Feminist Art and the Black Atlantic
Ina Wudtke worked as an artist and curator on the realization of the exhibition Griot Girlz at Künstlerhaus Büchsenhausen. In it she proposes the term “Griot Girlz” in response to the term “Riot grrrl” which, in the art field, refers to feminist art in a rock and punk context.
While “Griot Girlz” also stands for feminist art, it does so specifically in the context of music with African roots (hip hop, jazz, dubstep, etc.) The term “Griot” refers to people in oral African cultures who preserve and hand down their tribal history. “Griot Girlz” often—but not exclusively—tell stories using mnemonic techniques such as rhyme or rap. The exhibition presented art dealing with the musical tradition of the Black Atlantic diaspora. Essential to this is an understanding of a particular beat as a complex avant-garde in the art context—recalling the Harlem Renaissance of the 1920s, a prominent example of black Atlantic modernity—with the invention of syncopated swing rhythms.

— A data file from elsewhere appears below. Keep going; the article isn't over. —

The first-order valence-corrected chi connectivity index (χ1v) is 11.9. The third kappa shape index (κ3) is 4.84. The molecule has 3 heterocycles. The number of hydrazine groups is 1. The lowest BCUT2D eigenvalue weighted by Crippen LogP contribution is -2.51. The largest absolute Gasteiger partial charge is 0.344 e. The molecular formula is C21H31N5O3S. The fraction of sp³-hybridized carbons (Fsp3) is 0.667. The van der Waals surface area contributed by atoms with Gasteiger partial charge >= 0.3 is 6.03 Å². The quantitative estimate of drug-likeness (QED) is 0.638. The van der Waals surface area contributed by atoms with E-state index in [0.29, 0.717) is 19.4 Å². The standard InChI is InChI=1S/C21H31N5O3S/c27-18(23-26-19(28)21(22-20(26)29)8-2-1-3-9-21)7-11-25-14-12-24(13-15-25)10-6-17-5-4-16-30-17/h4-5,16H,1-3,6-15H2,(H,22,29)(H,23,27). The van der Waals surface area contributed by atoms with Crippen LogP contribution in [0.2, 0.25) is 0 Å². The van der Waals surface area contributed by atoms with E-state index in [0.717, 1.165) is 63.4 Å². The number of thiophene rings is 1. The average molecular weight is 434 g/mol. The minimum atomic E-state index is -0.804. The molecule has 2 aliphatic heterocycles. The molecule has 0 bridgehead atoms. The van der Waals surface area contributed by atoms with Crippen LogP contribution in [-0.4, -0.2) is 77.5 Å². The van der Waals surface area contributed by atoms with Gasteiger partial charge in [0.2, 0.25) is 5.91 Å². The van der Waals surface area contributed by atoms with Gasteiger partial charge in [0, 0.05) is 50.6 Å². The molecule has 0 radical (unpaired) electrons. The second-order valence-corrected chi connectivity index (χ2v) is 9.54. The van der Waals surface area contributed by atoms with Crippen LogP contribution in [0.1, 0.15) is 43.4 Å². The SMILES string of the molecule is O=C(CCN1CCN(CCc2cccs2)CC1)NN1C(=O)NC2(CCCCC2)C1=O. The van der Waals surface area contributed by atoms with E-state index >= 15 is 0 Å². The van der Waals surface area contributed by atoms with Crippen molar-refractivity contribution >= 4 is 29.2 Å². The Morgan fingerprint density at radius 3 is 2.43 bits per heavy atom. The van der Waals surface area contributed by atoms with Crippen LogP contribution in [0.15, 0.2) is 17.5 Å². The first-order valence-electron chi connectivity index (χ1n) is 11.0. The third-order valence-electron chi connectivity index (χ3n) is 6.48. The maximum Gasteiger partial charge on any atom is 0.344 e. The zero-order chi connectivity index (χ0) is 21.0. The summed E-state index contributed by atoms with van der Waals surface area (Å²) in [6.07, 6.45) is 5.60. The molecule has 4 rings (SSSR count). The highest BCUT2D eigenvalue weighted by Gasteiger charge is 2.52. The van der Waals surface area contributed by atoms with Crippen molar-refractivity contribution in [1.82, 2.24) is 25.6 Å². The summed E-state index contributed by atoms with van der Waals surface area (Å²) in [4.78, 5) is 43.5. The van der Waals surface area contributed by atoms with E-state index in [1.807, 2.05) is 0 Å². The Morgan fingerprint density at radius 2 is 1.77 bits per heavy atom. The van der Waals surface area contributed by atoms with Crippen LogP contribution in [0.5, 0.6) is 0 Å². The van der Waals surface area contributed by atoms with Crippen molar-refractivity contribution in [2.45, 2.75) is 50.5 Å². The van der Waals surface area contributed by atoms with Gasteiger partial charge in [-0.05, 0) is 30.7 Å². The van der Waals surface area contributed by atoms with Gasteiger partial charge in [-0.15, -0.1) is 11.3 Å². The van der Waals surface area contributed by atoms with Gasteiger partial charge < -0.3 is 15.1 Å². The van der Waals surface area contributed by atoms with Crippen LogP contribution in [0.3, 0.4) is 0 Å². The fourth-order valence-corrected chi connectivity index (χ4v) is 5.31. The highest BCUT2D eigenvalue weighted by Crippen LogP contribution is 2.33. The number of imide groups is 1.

The exhibition featured contemporary artists who understand the “Black Sound” (hip-hop, jazz, etc.) not only as an authentic Afro-Atlantic culture, but also as a global language of their generation.
(Text source: Ina Wudtke)
Ina Wudtke presented her work and working methods at Julia Prager’s seminar Gender Studies at the Institute of Languages and Literatures, Department of Comparative Literature, University of Innsbruck.
Ina WUDTKE (*1968) is an artist and DJ living in Berlin. She envisions her work as visual intercultural and interdisciplinary research. Her installations employ techniques such as mixing, seriality and re-representation, which were developed as methods of reappropriation and counterauthority in the context of the history of black culture and new feminism. She has also curated various international exhibitions related to this context.